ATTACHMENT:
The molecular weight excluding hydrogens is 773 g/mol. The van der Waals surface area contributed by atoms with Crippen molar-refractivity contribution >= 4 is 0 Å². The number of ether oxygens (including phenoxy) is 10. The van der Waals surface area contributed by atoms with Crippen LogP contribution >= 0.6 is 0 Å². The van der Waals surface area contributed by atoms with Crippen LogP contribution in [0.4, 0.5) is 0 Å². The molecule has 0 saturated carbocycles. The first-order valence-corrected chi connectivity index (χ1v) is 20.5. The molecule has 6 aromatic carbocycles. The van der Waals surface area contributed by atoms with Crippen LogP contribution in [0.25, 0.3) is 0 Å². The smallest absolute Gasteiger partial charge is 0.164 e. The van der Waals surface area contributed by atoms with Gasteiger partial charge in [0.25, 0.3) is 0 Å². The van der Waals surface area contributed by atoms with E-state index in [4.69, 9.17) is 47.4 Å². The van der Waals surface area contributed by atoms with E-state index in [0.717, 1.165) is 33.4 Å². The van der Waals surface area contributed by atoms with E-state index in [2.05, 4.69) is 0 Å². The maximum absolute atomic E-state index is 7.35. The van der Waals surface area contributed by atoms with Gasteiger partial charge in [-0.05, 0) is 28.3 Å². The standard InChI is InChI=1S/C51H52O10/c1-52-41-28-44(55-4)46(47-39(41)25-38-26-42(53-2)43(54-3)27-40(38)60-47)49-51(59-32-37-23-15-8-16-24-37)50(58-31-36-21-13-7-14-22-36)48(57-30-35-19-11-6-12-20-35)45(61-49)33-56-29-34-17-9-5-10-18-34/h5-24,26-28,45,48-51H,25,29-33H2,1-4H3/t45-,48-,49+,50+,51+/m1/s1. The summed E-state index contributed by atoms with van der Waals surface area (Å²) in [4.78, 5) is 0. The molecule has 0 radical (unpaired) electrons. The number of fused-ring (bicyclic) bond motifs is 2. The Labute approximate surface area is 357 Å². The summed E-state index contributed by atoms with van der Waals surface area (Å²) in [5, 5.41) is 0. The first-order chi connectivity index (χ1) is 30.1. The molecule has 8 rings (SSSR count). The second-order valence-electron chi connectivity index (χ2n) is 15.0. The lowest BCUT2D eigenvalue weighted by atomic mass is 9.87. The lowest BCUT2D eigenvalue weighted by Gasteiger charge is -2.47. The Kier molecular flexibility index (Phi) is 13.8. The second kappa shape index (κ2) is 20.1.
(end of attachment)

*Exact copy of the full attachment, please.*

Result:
The molecular weight excluding hydrogens is 773 g/mol. The van der Waals surface area contributed by atoms with Crippen molar-refractivity contribution >= 4 is 0 Å². The number of ether oxygens (including phenoxy) is 10. The van der Waals surface area contributed by atoms with Crippen LogP contribution >= 0.6 is 0 Å². The van der Waals surface area contributed by atoms with Crippen LogP contribution in [0.4, 0.5) is 0 Å². The molecule has 0 saturated carbocycles. The first-order valence-corrected chi connectivity index (χ1v) is 20.5. The molecule has 6 aromatic carbocycles. The van der Waals surface area contributed by atoms with Crippen LogP contribution in [0.25, 0.3) is 0 Å². The smallest absolute Gasteiger partial charge is 0.164 e. The van der Waals surface area contributed by atoms with Gasteiger partial charge in [0.25, 0.3) is 0 Å². The van der Waals surface area contributed by atoms with E-state index in [4.69, 9.17) is 47.4 Å². The van der Waals surface area contributed by atoms with E-state index in [0.717, 1.165) is 33.4 Å². The van der Waals surface area contributed by atoms with E-state index in [2.05, 4.69) is 0 Å². The maximum absolute atomic E-state index is 7.35. The van der Waals surface area contributed by atoms with Gasteiger partial charge in [-0.05, 0) is 28.3 Å². The standard InChI is InChI=1S/C51H52O10/c1-52-41-28-44(55-4)46(47-39(41)25-38-26-42(53-2)43(54-3)27-40(38)60-47)49-51(59-32-37-23-15-8-16-24-37)50(58-31-36-21-13-7-14-22-36)48(57-30-35-19-11-6-12-20-35)45(61-49)33-56-29-34-17-9-5-10-18-34/h5-24,26-28,45,48-51H,25,29-33H2,1-4H3/t45-,48-,49+,50+,51+/m1/s1. The summed E-state index contributed by atoms with van der Waals surface area (Å²) in [4.78, 5) is 0. The molecule has 0 radical (unpaired) electrons. The number of fused-ring (bicyclic) bond motifs is 2. The Labute approximate surface area is 357 Å². The summed E-state index contributed by atoms with van der Waals surface area (Å²) in [5, 5.41) is 0. The first-order chi connectivity index (χ1) is 30.1. The molecule has 8 rings (SSSR count). The second-order valence-electron chi connectivity index (χ2n) is 15.0. The lowest BCUT2D eigenvalue weighted by atomic mass is 9.87. The lowest BCUT2D eigenvalue weighted by Gasteiger charge is -2.47. The Kier molecular flexibility index (Phi) is 13.8. The second kappa shape index (κ2) is 20.1.